## Tuesday, November 27, 2012

### More topological reflections of arithmetic

For this part of the story I want a really-pretty diagram that even the mathjax still doesn't understand yet how to draw, so I've prepared a dead picture of it.

The doubled-arrows say what kinds of squares they cross --- what sort of equations. The whole thing is basically a fancy elaboration of the idea $\Phi + X = Z + Y$ and $\Psi Z = C \Phi$ and $A Z = X C$ and $A Y = X B$ and $B \Phi = Y \Psi$; and it says that if what it means by those are true, then (that's the dotted double arrow) also what it means by $\Psi + A = C + B$ is true. Note, however, that not all arithmetically true things are topologically true; in arithmetic we have: if $A B = 1$ and $C B = 1$, then $A = C$; but this isn't true in figures: one would need the right diagram to make it work.

The best known (if not best-known) generality described by the above diagram is known as “Mather's Second Cube Theorem”, and it's at the heart of a lovely little construction I mentioned earlier, which you get with $\Psi = *$ . There's essentially only one way for a space to “be $*$”, so these situations are rather special; on the other hand, as long as $\Phi$ all comes in one piece, there's exactly one way to fit any $A,B,C$ as in the diagram over any compatible $X, Y, Z$. What it meant for the earlier story is that one doesn't need to worry about $\Phi$ , because it might as well be $*$. Making that change doesn't even change the ... well, I can't quite say what it didn't change, because I haven't spelled it, here. But when you can simplify the problem without changing the solution, you're making progress!

There are lots more nifty diagrams involved, probably the prettiest being

--- the $\gg$ here is doing what the $\Downarrow$ was above, never mind. Anyways, I was going to write a fun little paper about it, but then I found this fine gem, which I think describes about the same argument, but better! This happens to me a lot, as you might imagine. One day...

Anyway, if anyone wants more, just ask me!

## Monday, November 26, 2012

### A little less about that dullest of things

Dear Ludo,

After that long interruption, I had thought of returning to the earlier theme, but I find that Stilwell has been writing more articulately than I could a decent approximation to an Economics of Charity; I hesitate at some of his bolder sloganisms --- I hesitate at most slogans, for I am a timid creature by temperament. Particularly, it seems wrong to say that a true fiat issue is “not backed” and even by nature “unbackable”: rather, the backing of a true issue is its tradability, or under another aspect, the actual wealth of its market, or again, the productivity and honesty of its citizens.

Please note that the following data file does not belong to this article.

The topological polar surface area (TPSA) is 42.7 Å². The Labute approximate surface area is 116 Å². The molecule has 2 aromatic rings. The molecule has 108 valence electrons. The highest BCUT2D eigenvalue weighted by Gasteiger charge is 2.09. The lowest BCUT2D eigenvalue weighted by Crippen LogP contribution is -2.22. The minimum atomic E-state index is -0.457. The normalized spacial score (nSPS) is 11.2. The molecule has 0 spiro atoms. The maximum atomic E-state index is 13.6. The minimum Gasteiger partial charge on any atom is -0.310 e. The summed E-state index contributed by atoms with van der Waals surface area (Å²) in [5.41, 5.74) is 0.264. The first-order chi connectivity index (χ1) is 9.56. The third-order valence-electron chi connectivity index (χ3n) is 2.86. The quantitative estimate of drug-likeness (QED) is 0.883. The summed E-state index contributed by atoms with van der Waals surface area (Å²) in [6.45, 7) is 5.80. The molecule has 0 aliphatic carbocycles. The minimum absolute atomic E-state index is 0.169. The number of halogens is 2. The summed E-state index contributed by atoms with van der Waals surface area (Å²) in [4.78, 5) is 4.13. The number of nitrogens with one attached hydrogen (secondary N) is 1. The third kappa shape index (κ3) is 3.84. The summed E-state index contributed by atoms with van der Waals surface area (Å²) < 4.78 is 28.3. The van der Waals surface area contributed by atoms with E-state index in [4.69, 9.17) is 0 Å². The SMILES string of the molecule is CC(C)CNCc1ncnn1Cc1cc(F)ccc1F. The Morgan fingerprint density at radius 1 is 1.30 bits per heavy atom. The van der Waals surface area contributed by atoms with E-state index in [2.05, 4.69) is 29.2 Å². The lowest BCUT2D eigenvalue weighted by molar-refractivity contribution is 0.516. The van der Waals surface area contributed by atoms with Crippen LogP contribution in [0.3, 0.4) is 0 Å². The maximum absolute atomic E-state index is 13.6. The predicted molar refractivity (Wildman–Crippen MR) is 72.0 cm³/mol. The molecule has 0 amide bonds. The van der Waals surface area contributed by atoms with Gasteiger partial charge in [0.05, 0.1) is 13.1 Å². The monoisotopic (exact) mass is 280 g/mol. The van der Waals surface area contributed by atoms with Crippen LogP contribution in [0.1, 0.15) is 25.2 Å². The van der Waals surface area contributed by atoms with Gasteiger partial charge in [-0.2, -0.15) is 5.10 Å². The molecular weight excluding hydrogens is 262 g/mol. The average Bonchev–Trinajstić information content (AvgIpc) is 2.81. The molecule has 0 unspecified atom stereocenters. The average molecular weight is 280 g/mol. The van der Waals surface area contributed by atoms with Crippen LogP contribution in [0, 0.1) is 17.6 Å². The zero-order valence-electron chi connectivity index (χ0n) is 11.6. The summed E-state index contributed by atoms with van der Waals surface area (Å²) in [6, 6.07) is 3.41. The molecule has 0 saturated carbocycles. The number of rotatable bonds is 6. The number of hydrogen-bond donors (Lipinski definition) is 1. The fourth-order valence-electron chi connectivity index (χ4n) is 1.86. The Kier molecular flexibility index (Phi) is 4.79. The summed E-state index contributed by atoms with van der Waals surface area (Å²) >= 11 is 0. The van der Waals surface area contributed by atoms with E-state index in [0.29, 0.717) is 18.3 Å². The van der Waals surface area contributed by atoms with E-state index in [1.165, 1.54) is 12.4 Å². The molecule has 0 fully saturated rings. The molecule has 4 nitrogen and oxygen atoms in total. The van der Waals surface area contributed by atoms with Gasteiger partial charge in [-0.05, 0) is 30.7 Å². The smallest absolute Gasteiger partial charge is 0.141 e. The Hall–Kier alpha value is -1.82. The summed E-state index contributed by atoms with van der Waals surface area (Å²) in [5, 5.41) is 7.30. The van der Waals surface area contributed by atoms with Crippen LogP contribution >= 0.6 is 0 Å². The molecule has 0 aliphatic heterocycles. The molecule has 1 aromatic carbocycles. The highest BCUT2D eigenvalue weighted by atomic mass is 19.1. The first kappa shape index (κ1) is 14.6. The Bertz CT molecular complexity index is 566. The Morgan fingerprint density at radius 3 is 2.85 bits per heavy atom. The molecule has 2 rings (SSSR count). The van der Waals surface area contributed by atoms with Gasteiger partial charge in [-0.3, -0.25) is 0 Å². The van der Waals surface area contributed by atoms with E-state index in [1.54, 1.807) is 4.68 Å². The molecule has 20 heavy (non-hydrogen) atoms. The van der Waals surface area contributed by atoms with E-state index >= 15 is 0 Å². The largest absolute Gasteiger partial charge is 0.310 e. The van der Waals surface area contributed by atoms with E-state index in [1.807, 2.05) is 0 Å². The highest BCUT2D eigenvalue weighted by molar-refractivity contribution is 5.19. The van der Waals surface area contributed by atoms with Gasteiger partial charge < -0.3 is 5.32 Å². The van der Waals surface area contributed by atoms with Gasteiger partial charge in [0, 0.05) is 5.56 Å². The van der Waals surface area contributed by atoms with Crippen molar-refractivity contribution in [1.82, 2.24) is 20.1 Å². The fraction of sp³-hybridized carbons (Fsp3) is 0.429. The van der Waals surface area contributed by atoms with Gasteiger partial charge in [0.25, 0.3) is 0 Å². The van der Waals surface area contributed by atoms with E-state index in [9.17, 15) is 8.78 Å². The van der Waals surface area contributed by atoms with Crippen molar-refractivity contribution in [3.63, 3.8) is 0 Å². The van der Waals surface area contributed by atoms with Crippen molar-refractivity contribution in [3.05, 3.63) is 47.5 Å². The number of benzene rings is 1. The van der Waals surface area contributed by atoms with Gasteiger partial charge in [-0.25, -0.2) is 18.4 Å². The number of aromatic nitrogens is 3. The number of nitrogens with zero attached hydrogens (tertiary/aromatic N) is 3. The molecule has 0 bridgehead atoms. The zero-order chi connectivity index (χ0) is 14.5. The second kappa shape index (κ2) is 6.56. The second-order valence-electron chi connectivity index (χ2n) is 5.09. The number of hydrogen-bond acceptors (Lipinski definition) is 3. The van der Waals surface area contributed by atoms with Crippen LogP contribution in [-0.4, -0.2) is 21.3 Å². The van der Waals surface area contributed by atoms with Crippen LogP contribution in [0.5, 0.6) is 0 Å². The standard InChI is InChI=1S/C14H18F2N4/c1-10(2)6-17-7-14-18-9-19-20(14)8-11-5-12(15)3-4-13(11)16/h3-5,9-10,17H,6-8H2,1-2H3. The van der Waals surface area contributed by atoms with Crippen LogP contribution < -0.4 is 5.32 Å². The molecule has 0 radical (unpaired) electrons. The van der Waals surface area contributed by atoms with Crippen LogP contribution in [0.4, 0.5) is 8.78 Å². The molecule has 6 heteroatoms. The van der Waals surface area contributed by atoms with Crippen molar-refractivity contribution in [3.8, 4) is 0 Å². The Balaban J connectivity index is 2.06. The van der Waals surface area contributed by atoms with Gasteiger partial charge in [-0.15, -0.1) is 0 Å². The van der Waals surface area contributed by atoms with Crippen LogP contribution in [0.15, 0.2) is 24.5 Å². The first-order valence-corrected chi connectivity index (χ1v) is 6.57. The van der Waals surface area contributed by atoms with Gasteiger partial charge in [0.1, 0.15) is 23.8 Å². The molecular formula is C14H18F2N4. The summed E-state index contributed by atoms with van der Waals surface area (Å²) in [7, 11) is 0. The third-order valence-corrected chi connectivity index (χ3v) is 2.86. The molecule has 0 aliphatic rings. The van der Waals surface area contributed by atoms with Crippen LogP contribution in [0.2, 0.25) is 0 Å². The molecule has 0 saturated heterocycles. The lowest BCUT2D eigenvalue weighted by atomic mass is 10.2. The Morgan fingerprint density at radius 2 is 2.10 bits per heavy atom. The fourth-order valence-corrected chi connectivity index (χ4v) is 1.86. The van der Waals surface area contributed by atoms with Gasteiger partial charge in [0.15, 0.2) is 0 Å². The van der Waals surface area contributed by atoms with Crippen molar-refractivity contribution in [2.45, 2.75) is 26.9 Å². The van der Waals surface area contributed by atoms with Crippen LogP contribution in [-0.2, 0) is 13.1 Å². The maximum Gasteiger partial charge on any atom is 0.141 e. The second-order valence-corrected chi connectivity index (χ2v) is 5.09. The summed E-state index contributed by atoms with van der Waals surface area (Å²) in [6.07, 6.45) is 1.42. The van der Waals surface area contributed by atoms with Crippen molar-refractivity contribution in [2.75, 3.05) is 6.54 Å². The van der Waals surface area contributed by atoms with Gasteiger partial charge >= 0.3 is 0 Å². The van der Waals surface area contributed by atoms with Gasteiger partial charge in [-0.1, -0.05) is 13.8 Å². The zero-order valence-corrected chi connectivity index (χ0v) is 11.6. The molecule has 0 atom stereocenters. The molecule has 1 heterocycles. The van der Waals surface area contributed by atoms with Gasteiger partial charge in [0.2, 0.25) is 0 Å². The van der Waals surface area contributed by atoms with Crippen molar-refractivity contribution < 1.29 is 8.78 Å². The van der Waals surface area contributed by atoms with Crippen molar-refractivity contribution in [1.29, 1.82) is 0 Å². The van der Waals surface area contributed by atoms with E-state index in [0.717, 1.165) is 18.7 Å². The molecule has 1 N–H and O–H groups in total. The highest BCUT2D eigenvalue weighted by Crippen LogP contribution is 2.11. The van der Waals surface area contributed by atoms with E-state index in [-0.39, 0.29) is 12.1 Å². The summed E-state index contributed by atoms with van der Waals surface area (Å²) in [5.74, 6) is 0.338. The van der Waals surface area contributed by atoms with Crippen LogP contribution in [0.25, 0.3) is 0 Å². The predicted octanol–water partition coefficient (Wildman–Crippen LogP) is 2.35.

Modulo such concerns, which are either natural or naturally bunk (I am not qualified to guess), I think I can recommend a cautious reading of his notes.

That is all.

from the armchair

## Sunday, November 11, 2012

### Ignosce me

Non veterescentur nobiscum consenescentis;
Senectudino non delassantur neque damnabuntur aevis.
Occidens Solis, ac Oriens, ei commemorabimus.

It isn't really one of mine; the sense is of a verse they recite in these parts every Armistice Day, and the individual stem words are mostly out of Whitaker's. But we keep trying!

## Thursday, November 8, 2012

### Well, that was ...

... that was something of an else.

Dear Mr. Returning,

I had limping hopes two years back that an hostile lower chamber might have called their king to account for transmuting and muting "creed and trust", in the Primordial Fix, to "quodcumquelatry", without consulting them or getting it officially rewritten. Yea, limpid limping hopes, but alas, it seems they did not much care.

In any case, we'll (or... they will... I'm a remote-dwelling foreigner, afterall) have four more Epiphanies and Easters and Christmases under your presiding, maybe you'll notice them? I'm afraid your managers won't let you notice them, properly; it'd be such a relief, though, if you could escape the Lower Downs for a little bit, and just soak-up the splendour and fear of some things "above your pay grade", or consider some of the things others built before anyone here was born, but are still using today. It's a sad thing for the princes, though, that princes are not by their handlers allowed that much contemplation, but only entertainment and diversion.

Anyway, as you boldly march forward with eyes firmly fixed on anything but where you're steppeing or standing, may I recommend a little book about a genuine (and successful!) search for common ground? Here's sufficient excerpt to find which one:

You hold that your heretics and sceptics have helped the world forward and handed on a lamp of progress. I deny it. Nothing is plainer from real history than that each of your heretics invented a complete cosmos of his own which the next heretic smashed entirely to pieces. Who knows now exactly what Nestorius taught? Who cares?

an extern